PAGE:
1. What changes do you propose? Be as specific as possible. Explain exactly what changes you would make, so there’s no ambiguity, confusion, or unanswered questions
    1. Remember: your changes should reverse the ideology being described above. So, I might describe how I would have Seven of Nine dress instead and whatever other changes I would propose to avoid portraying Trek characters as sex objects
  5. Interpretation / reasoning:
    1. How does this subvert the original ideology?
    1. What is the new message that you are sending?

APA format is required

Do not use informal language (slang, vulgar language)

Do not quote. Instead, put it in your own words

Do not refer to yourself in this paper. No “In my opinion” or “I think”

Common errors made by students

  • Quoting from the readings instead of putting things in their own words
  • Not articulating the ideology of gender conveyed in the piece
  • Picking a piece that you think has no unhealthy messages about gender
  • Missing the ideology revision section
  • Assuming that because a character in a movie says something sexist, that means the movie itself is sexist (for example
  • Picking more than one media piece (for example, picking three unrelated TV shows to discuss)


A range: You make claims about the ideology of your media example that are well-supported with evidence, and you lay out your reasoning very clearly and explicitly. You explicitly and thoroughly describe the concept from the reading in your own words. You use the concept from the reading to help explain what is happening in the media piece. Your writing is very specific and is detailed enough that I can tell you know what you’re talking about. There are no unanswered questions or unclear terms, and everything makes sense.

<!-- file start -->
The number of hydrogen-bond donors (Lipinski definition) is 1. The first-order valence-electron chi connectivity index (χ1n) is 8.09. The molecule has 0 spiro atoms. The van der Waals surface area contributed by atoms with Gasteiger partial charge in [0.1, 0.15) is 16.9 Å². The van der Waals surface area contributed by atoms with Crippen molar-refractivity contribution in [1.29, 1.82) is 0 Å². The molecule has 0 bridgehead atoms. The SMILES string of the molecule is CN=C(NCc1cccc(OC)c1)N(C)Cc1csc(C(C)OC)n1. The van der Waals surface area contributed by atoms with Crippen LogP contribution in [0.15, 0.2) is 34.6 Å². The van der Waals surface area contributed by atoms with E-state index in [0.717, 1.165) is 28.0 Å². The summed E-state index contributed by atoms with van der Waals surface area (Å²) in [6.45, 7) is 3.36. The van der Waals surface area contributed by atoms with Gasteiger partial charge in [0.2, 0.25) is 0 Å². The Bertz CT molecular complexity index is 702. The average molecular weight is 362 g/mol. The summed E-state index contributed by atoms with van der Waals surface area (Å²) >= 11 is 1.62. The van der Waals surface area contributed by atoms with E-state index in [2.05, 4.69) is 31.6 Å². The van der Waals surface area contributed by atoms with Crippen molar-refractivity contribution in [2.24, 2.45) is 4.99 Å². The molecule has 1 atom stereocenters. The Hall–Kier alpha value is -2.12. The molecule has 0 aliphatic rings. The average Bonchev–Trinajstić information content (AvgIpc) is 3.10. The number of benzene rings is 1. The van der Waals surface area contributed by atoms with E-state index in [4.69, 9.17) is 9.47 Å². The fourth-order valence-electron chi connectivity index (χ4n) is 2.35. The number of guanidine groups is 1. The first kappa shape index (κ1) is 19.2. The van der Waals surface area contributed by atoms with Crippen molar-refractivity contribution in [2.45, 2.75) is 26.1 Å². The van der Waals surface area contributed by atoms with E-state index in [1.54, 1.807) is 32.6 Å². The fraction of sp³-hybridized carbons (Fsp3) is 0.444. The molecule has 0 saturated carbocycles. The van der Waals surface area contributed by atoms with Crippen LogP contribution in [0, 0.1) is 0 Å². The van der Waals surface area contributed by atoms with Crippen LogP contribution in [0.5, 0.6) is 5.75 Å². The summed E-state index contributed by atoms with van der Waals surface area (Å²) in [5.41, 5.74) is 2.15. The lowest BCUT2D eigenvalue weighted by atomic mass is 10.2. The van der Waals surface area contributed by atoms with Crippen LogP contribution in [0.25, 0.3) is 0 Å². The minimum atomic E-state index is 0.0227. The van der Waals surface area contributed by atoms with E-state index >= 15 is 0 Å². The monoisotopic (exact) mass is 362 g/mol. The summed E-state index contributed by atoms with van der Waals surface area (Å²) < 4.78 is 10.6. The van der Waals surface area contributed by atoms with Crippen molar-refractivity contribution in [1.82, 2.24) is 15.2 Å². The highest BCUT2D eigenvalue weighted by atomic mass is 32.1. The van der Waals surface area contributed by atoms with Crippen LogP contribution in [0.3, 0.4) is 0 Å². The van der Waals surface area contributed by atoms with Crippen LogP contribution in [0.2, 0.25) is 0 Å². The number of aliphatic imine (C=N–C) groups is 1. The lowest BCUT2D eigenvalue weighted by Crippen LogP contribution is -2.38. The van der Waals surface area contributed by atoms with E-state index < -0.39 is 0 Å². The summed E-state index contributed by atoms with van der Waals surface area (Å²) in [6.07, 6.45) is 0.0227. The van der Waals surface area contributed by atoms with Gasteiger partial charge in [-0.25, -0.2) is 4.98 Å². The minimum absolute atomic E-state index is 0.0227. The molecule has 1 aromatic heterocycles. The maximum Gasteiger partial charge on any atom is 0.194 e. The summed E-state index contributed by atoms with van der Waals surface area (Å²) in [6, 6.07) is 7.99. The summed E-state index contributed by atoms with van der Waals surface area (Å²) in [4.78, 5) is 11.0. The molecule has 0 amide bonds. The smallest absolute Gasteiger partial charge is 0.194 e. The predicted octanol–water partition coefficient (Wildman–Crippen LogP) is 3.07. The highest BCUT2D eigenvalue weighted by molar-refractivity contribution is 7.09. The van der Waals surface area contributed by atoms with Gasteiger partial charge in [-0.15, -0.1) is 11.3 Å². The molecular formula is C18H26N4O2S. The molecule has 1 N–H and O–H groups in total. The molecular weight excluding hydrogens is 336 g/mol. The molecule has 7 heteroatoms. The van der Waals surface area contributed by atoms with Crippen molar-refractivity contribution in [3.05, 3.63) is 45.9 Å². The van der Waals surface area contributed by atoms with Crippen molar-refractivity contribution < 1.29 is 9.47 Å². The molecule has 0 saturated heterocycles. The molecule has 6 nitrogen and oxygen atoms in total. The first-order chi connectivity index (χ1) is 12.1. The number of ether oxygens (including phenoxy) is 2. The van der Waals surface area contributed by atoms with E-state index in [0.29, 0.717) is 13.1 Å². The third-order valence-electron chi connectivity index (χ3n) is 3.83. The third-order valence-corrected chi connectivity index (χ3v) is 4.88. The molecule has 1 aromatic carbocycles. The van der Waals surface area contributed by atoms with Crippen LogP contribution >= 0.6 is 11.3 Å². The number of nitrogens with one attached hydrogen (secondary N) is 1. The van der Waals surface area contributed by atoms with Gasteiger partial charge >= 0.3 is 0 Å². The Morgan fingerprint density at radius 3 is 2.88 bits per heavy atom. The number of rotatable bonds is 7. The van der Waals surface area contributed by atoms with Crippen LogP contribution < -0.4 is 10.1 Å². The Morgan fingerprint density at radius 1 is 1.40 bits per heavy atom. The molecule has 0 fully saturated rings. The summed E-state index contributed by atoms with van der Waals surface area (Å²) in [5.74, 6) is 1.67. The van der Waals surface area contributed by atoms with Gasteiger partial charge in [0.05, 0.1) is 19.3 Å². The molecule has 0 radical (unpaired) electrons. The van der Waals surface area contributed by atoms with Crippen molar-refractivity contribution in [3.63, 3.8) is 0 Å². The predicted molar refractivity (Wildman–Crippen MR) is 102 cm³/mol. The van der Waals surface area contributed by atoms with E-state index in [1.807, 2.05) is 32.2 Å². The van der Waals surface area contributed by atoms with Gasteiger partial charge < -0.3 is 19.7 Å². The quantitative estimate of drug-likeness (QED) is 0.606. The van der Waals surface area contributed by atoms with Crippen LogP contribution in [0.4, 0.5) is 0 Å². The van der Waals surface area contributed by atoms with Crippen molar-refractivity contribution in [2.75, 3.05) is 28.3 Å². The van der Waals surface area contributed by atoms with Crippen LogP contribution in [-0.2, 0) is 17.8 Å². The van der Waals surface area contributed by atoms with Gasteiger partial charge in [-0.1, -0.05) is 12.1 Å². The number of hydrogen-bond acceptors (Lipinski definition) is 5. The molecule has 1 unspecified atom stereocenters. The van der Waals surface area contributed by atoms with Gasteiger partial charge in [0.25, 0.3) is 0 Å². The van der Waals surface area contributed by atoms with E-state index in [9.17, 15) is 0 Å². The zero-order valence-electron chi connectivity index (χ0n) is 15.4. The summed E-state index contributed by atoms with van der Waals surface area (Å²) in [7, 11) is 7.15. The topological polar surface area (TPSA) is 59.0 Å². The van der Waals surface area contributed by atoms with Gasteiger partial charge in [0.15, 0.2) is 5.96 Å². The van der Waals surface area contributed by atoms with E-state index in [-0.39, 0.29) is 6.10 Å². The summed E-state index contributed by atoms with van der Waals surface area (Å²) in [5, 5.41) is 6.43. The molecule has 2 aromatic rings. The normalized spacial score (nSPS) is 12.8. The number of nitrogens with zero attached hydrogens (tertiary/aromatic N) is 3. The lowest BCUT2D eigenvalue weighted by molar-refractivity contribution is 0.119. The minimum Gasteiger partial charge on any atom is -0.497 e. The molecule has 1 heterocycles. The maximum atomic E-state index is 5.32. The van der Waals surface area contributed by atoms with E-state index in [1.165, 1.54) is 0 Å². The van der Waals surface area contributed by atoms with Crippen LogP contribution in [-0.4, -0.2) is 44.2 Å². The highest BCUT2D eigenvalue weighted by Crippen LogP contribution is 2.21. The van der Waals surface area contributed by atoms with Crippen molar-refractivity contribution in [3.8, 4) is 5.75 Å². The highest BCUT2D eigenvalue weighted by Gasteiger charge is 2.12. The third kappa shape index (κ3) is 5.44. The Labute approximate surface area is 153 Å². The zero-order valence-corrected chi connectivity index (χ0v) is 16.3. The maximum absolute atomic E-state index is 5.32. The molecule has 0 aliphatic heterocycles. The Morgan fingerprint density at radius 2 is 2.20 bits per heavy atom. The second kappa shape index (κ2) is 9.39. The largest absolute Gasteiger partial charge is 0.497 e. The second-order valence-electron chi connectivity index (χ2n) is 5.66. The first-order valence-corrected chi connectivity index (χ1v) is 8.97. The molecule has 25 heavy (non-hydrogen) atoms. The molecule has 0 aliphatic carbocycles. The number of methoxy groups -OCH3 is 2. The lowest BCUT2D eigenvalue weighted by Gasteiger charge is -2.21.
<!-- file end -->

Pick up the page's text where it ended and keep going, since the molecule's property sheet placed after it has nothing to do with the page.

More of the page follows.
B range: You make claims that are clearly supported by evidence and describe how you would subvert the original message in a way that is clear and specific. However, there may be some gaps in your reasoning, or your description of the ideology may be superficial. You cite and define a concept from the reading, but it may not really fit with your analysis (just “name checking” a term from the course instead of using that term to help analyze the piece). Writing conventions may be weaker than in the A range.

Example of a superficial description of ideology: “The show sends the message that women are less than” when it would be more specific to say “The show sends the message that women belong in domestic spaces but not the workplace.”

C range: Similar to B range, but one of the sections is excessively brief, vague, or confusing, and some of your terms may go undefined.

Below C range: If you do not follow directions or if your paper does not meet the standard for C-range work, you will be given the opportunity to meet with me to discuss.

Points possible: 100

Extra credit: 5 points if you create something to demonstrate your revised version of the media piece (for example, if you say that you would change the message about gender by changing the costumes, you could draw an image of the revised costumes).